Buried Beauty, Broken Block: Davey Friday & Roland Knowlden

Opening Friday, November 11th 5–9pm

Buried Beauty, Broken Block is an exhibition of works by two artists, who together span notions of black spatiality across two scales. From the micro, intimate features of the body, to the macro systems of a cityscape. The works in the show collage these elements through painting and drawing, to externalize the layered, yet often invisible tensions that exist between the black body and the spaces in which these two artists occupy. 

While Knowlden and Friday’s work expand outward in scale, they intersect at a specific geographical location. The Mecca Flats Building, which was once a black hub of Bronzeville and the center of Gwendolyn Brooks “In the Mecca”, was demolished to build Mies Van Der Rohe’s prized architecture school building, S.R. Crown Hall; where the two artists met. The influence of their architectural education is rooted in their spatial sensibilities to drawing and painting, but also to their adept vision to see and feel the stories that lie buried beneath the ground. It is through their individual techniques of reenvisioning those spatial realities, that the works allow for imaginative new connections and paths to emerge, amongst gestures and worlds. 

Roland Knowlden is a Liberian American interdisciplinary artist and architectural designer from New Jersey, currently based in Chicago, IL. Knowlden’s architectural background has cultivated his ongoing interest in constructed landscapes, city planning, and the cultural and social implications of racialized spatial mapping. Working across painting and drawing, Knowlden’s approach to abstract and experimental mapping articulates a visual language which makes visible the tensions wrought by erasure, displacement, and palimpsest.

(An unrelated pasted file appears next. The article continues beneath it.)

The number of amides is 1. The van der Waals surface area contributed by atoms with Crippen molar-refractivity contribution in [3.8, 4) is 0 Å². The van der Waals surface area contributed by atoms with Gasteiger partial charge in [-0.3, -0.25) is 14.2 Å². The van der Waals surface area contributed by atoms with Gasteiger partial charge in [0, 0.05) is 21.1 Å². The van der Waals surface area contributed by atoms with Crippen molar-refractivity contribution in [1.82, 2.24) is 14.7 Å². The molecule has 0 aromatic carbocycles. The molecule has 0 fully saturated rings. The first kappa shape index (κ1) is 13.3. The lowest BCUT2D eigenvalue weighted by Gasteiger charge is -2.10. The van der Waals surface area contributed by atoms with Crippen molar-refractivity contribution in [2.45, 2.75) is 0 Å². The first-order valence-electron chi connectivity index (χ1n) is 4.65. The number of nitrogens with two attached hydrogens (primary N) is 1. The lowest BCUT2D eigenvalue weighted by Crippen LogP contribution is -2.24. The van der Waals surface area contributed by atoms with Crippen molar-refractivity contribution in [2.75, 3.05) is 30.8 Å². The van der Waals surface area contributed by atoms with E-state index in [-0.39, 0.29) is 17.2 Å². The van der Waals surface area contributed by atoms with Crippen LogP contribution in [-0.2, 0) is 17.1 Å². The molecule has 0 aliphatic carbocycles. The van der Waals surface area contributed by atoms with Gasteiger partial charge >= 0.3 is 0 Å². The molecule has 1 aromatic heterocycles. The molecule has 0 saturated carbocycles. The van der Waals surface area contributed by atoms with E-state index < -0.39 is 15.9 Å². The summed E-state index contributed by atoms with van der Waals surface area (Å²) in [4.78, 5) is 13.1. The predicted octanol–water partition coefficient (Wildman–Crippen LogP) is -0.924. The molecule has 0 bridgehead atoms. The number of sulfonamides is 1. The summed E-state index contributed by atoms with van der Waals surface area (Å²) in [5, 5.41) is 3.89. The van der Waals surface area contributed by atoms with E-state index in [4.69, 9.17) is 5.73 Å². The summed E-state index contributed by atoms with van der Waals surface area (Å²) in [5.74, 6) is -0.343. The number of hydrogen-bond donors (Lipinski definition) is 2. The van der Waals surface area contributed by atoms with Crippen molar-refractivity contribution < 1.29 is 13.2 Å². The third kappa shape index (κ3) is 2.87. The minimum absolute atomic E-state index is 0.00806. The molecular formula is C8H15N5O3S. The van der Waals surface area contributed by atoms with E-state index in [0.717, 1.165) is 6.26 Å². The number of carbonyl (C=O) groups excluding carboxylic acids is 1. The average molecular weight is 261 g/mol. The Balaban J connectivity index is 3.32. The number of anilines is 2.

Interrogating notions of origin, belonging, boundaries, and power, Knowlden’s critical cartography aims to not only reproduce existing environmental experiences and affects, but to propose new spatial realities. With each new configuration and composition, Knowlden furthers his practice of imagining otherwise.

Davey Friday is an artist and designer from the South Side of Chicago. The work he produces is greatly influenced by the city he grew up in as well as the subjects he studied on a collegiate and graduate level. Studying biology in undergrad and architecture/landscape architecture in graduate school, his work blends the inquisitiveness and experimentation he derived from biology with the drafting and compositional skills he developed studying architecture. His work is diverse and multiplicative. He doesn’t focus on one style, rather creating work that suits the vision he sees and emotes the feelings he aims to express. Predominantly, he works with charcoal, pastels, and graphite, leaning into his innate affinity to drawing.